Few enterprises have made serious inroads into the emerging field of container virtualization, but already there is growing concern that the technology might not be as effective as advertised in supporting advanced applications and microservices – at least not yet.
At the moment, the big issue is scalability. Docker, the leading container developer, has made no secret of its desire to incorporate greater scalability on its platform, primarily the ability to enable more efficient networking between large numbers of containers. To that end, the company has offered a number of orchestration and management tools through joint development projects with companies like Red Hat, Amazon and IBM.
The company has also worked closely with Google and its Kubernetes container management system, but as The Platform’s Timothy Prickett Morgan points out, even Kubernetes is coming up short on the scalability meter, at least by Google standards. A typical Google cluster, after all, houses about 100,000 machines that are overseen by the company’s Borg controller, which itself can scale upwards of 10,000 nodes. Kubernetes, meanwhile, tops out at about 100 nodes with perhaps 30 container pods per node, which is barely large enough for a medium-sized enterprise, let alone a large firm or cloud provider. Google, in fact, may prefer it this way so as not to give potential rivals a ready-made solution to achieve Google scale.
Still, enterprises looking to deploy containers will want scale above all else, or else why bother with containers at all? To that end, a number of third-party developers are crafting their own solutions. Nexenta, for one, recently added container support to its NexentaEdge software-defined storage solution, which should provide a means to leverage containers for cloud-native applications. As emerging stateful cloud applications and microservices start to address enterprise-class workloads, the need for integrated persistent storage is growing. Nexenta says it can satisfy this demand and maintain efficient resource consumption by providing seamless storage integration even as the number of containers under management increases.
Meanwhile, a company called Univa has added Docker support to its Grid Engine workload and resource manager. This should allow the enterprise to not only manage containers at scale but then blend them into existing workloads across heterogeneous application and infrastructure environments. The Grid Engine handles scheduling, resource allocation, prioritization and other tasks that are required to bring containers out of the test bed and into production environments. As a multi-infrastructure, multi-OS platform to begin with, Grid Engine has the advantage of scaling thousands of applications and application frameworks across disparate resources, enabling the enterprise to scale its container environment to the limits of available infrastructure.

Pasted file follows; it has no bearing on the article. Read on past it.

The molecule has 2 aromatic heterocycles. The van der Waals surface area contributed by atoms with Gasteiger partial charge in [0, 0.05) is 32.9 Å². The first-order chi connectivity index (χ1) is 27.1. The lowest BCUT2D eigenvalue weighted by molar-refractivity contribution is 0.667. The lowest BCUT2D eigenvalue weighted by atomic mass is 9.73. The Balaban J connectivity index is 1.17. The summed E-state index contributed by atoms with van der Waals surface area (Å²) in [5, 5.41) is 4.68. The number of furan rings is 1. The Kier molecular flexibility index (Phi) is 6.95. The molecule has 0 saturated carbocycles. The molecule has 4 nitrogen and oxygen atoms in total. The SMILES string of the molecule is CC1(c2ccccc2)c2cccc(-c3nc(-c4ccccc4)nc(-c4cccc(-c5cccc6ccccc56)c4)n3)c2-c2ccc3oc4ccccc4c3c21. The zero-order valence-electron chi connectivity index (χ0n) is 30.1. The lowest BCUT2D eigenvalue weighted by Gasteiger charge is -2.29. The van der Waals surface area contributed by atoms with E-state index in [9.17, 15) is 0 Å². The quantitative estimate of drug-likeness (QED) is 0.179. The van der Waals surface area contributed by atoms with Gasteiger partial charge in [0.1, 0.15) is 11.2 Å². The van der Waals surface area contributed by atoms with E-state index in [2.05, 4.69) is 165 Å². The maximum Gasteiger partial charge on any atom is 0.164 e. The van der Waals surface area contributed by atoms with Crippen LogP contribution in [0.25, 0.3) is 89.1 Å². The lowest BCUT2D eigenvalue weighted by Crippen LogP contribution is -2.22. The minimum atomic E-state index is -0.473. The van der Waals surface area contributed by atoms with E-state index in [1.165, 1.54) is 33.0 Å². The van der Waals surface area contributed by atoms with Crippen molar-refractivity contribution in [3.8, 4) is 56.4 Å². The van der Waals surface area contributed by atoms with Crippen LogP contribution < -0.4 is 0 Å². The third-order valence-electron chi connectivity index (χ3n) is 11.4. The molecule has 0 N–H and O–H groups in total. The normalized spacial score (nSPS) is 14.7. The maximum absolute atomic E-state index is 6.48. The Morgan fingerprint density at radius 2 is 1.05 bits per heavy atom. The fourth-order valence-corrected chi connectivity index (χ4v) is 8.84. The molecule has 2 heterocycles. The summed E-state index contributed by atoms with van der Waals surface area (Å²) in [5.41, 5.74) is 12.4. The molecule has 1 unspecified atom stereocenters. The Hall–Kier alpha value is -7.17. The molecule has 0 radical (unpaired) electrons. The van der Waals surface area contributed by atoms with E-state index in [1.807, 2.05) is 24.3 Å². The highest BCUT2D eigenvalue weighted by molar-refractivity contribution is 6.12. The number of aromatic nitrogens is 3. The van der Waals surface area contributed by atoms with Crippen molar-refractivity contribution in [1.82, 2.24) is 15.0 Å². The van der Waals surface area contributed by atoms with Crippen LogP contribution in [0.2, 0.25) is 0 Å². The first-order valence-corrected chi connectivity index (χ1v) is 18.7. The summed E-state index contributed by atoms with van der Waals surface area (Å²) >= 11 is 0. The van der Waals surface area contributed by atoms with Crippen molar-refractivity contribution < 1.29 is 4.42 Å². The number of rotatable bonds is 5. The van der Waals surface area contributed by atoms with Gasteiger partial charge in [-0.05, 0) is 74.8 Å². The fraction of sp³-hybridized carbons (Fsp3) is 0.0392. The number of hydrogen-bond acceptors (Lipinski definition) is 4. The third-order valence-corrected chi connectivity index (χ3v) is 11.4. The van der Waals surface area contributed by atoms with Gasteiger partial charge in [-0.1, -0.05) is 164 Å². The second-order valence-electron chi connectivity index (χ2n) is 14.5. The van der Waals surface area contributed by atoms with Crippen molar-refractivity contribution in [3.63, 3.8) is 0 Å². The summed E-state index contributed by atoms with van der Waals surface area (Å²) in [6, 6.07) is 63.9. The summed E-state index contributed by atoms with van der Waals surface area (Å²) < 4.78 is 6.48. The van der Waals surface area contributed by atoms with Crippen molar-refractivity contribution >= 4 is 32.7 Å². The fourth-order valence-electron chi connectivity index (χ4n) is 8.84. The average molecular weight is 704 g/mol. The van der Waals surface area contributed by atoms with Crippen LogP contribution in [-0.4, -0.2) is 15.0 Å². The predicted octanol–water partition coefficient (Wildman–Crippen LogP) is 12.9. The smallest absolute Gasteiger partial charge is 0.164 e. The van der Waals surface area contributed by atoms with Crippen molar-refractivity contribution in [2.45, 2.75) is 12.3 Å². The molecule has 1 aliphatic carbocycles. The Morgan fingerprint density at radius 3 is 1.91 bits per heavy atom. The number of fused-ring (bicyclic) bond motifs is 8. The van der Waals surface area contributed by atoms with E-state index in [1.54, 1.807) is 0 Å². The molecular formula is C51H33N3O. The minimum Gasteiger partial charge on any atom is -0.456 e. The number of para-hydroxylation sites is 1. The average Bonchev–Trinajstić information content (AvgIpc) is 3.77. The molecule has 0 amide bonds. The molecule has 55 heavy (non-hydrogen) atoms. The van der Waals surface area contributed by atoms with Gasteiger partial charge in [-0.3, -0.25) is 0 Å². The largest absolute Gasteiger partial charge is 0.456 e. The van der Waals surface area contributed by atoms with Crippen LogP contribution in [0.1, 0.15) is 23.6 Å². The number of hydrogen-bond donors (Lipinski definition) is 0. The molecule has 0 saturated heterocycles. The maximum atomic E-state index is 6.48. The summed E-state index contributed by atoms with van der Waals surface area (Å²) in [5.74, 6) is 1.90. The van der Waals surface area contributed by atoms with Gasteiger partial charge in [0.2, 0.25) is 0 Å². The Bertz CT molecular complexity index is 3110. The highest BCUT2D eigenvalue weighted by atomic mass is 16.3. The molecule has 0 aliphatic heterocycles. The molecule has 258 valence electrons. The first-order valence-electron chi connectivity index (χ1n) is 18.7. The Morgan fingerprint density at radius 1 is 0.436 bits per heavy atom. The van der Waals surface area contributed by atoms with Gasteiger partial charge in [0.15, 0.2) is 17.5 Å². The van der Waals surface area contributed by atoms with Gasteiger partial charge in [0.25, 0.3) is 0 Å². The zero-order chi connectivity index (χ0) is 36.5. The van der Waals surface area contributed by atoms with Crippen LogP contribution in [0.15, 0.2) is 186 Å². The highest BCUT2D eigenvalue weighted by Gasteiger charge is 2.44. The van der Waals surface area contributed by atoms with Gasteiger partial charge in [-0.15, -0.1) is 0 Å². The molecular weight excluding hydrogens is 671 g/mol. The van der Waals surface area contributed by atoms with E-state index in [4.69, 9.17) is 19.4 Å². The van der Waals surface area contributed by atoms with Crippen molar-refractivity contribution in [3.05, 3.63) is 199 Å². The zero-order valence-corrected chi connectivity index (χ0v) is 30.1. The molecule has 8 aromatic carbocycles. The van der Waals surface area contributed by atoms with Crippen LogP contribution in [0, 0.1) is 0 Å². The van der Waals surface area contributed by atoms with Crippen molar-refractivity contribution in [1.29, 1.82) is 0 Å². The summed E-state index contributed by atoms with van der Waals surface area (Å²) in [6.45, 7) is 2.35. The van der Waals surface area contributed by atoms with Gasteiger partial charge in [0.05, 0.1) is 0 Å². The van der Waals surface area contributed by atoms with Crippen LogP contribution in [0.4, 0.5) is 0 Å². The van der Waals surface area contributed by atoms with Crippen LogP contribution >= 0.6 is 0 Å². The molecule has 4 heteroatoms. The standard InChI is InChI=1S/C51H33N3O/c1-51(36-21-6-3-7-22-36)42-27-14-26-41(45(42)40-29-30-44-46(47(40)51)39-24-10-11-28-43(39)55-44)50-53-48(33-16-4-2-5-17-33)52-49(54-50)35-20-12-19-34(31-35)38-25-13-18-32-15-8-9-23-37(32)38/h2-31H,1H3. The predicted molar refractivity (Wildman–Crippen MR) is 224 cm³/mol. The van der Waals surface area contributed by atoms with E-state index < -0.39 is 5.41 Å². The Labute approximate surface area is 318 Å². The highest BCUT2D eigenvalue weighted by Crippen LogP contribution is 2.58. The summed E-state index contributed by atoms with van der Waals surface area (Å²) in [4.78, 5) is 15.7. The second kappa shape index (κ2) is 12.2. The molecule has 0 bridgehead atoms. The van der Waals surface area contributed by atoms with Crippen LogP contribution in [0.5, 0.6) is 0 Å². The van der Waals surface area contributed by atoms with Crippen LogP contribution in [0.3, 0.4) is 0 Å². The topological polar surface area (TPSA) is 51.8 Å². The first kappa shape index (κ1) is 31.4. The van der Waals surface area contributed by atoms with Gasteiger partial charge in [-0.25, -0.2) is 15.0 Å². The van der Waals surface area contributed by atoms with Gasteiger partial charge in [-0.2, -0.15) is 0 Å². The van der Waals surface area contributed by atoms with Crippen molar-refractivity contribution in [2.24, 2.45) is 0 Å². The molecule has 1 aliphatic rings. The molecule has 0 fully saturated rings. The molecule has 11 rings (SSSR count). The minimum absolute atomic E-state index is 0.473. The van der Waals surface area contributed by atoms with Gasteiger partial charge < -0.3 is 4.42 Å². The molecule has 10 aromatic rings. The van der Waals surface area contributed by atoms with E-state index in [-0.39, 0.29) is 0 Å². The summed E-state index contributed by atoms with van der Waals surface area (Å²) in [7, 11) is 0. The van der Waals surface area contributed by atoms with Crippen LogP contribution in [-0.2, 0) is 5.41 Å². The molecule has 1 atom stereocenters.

At the same time, Mesosphere is looking to address container scale by consolidating data center functions within its overarching Datacenter Operating System (DCOS). The company recently added the Marathon initialization and control system that supports Docker across clustered deployments. The system incorporates Kubernetes for host management, but also adds a number of home-grown features like resource and configuration management to balance container size and other parameters against available resources. This, in turn, allows the container environment to scale across tens of thousands of nodes. As part of the Apache Mesos framework, the system is designed to support Big Data, IoT and other large workloads.
They say necessity is the mother of invention, and in this case the need for scale in containerized environments is paramount. Companies like Docker were undoubtedly anxious to get their alternative virtualization solution to market quickly, but in doing so failed to address the key aspect in modern data architectures: Everything needs to scale these days or it is DOA.
Docker is working on the problem now, but it remains to be seen whether the solution should reside on the container level or elsewhere in the stack.
Arthur Cole writes about infrastructure for IT Business Edge. Cole has been covering the high-tech media and computing industries for more than 20 years, having served as editor of TV Technology, Video Technology News, Internet News and Multimedia Weekly. His contributions have appeared in Communications Today and Enterprise Networking Planet and as web content for numerous high-tech clients like TwinStrata and Carpathia. Follow Art on Twitter @acole602.